Dreaming of Christmas T A Williams
Interviews with Writers

Romance | Q&A T A Williams | Dreaming of Christmas

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I’m delighted to be taking part in the tour for Dreaming of Christmas by T A Williams.

Trevor is in my hot seat today and chatting to us about how his protagonist surprised him, which character he would like to be and lots more.

Dreaming of Christmas T A Williams

  • Format: Kindle Edition
  • File Size: 1019 KB
  • Print Length: 234 pages
  • Publisher: Canelo Escape (27 Aug. 2018)
  • Language: English
  • ASIN: B07FNN51CW

Dreaming of Christmas is available to purchase in digital format.

Amazon (UK)

Kobo (UK)

Google Books (UK)

Apple Books (UK)

It’s the dream Christmas: snow, mountains… and, er, an ex-boyfriend. But can Zoe still find love in the Alps?

Dumped on Christmas Eve by her long-term boyfriend, it’s been a rough year for Zoe Lumsley. But then she gets an invitation she can’t refuse: an all expenses paid skiing holiday with old university friends.

The bad news: her ex, Grant, will be there with his new girlfriend. But so will her former flatmate Billy, the organiser, and in the meantime he’s done rather well for himself. As Christmas in the Alps approaches, it’ll be great to see the old gang. Some more than others…

Perfect for readers of Tilly Tenant, Holly Martin and Philippa Ashley, this is the perfect magical Christmas getaway from the bestselling T.A. Williams.


Hi Trevor,

Welcome to Jera’s Jamboree.


Please summarise Dreaming of Christmas in 20 words or less.

A group of friends meet up ten years after university. Among them is Zoë and, awkwardly, so is her ex.


If you could choose to be one of your characters in your book who would you be?

I’d like to be Billy, the rich and successful host of the week in the snow. At university, Billy was a nerd – shy, scared of women and a bit of a loner. In the course of the next ten years he has made it big and, at the same time, has done his best to change his image but, as he admits to Zoë, it’s only a thin veneer. Underneath the revamped exterior and the trappings of success, the old shy Billy still lurks. I like this mixture in a man. So many heroes these days are brimming with self-confidence and totally sure of their good looks. Not all of us have that luxury and I suppose there’s a good bit of me in Billy because of his insecurity.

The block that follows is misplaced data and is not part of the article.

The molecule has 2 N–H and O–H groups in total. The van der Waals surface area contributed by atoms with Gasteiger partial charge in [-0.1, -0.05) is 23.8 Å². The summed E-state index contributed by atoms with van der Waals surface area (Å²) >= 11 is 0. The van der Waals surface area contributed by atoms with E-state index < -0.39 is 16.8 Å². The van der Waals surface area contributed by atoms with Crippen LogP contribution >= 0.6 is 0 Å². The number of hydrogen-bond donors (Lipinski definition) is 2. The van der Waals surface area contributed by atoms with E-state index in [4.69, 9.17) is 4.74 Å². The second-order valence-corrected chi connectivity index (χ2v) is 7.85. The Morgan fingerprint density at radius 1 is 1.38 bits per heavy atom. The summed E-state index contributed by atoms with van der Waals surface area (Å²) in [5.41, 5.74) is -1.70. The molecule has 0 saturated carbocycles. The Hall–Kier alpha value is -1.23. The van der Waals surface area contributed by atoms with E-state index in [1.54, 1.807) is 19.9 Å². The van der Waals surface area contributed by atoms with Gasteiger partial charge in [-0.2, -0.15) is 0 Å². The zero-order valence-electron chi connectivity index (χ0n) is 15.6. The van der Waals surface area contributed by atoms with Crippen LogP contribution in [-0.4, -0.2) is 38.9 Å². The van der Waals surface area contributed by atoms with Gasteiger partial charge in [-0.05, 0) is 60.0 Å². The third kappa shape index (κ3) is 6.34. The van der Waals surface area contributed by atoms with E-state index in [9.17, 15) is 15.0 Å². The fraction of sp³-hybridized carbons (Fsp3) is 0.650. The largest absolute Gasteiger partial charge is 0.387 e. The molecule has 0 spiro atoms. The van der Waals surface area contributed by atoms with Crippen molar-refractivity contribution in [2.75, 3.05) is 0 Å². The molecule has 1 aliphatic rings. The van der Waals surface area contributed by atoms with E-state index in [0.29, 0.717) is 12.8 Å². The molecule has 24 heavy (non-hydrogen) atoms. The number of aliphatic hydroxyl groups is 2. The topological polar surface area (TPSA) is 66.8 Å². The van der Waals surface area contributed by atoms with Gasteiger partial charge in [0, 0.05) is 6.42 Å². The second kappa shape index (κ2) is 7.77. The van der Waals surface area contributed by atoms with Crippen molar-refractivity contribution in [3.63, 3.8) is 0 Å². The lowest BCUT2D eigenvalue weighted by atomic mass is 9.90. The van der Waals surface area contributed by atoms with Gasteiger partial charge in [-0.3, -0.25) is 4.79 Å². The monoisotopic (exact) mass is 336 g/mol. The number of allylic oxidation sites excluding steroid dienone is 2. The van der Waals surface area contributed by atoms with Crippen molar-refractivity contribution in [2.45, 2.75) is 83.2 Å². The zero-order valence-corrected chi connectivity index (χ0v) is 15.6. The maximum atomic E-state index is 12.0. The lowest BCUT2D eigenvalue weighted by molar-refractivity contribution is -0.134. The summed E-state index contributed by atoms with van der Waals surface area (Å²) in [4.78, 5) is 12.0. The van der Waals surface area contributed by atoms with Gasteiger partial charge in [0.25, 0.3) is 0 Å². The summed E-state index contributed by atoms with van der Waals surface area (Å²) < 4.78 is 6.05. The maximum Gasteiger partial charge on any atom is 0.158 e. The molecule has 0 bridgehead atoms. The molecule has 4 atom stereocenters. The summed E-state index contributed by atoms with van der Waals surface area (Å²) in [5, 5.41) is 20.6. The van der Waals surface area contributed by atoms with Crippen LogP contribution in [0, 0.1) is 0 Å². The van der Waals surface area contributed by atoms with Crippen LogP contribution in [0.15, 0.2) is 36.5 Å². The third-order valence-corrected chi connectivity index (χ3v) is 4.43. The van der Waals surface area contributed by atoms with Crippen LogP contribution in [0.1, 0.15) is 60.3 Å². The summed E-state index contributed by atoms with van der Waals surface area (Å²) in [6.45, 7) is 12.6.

Was there anything about your protagonist that surprised you Trevor?

Yes, when I set out to write the part of the main protagonist, Zoë, I saw her as a fairly cynical, worldly-wise journalist who has been through a bad few months and is still struggling to come out the other side. What I hadn’t anticipated was the extent to which she was and is the agony aunt and shoulder to cry on of the whole group. This only emerged as I wrote the book and it endeared me to her far more than I had been expecting. She is the glue that holds the whole group together – and I wasn’t expecting that.


What scene did you enjoy writing the most?

Without spoiling the plot, there’s a scene in which Zoë is crouched behind a counter, observing different hotel bedroom doors along the corridor open and close as various characters emerge or disappear. It reminded me of one of the old farces I used to watch on the TV and brought a smile to my face.


Did you travel to any places as part of your research?

I always make a point of writing about places I know and have visited. Google Earth is great and the internet can provide all manner of information and pictures of places, but what it can’t provide is the atmosphere, the smells, the sounds, the feel of the place, things like how frozen snow under your boots creaks and squeaks as you step on it. My very first job after university was in the high Alps and I was able to draw upon the experience of those years when writing about life in the mountains. Little things like how cold on the bum chairlift seats can be or how snow manages to get into the weirdest places when you do a full head plant in a deep drift. Yes, the mention of ice in the underpants is drawn from uncomfortable personal experience.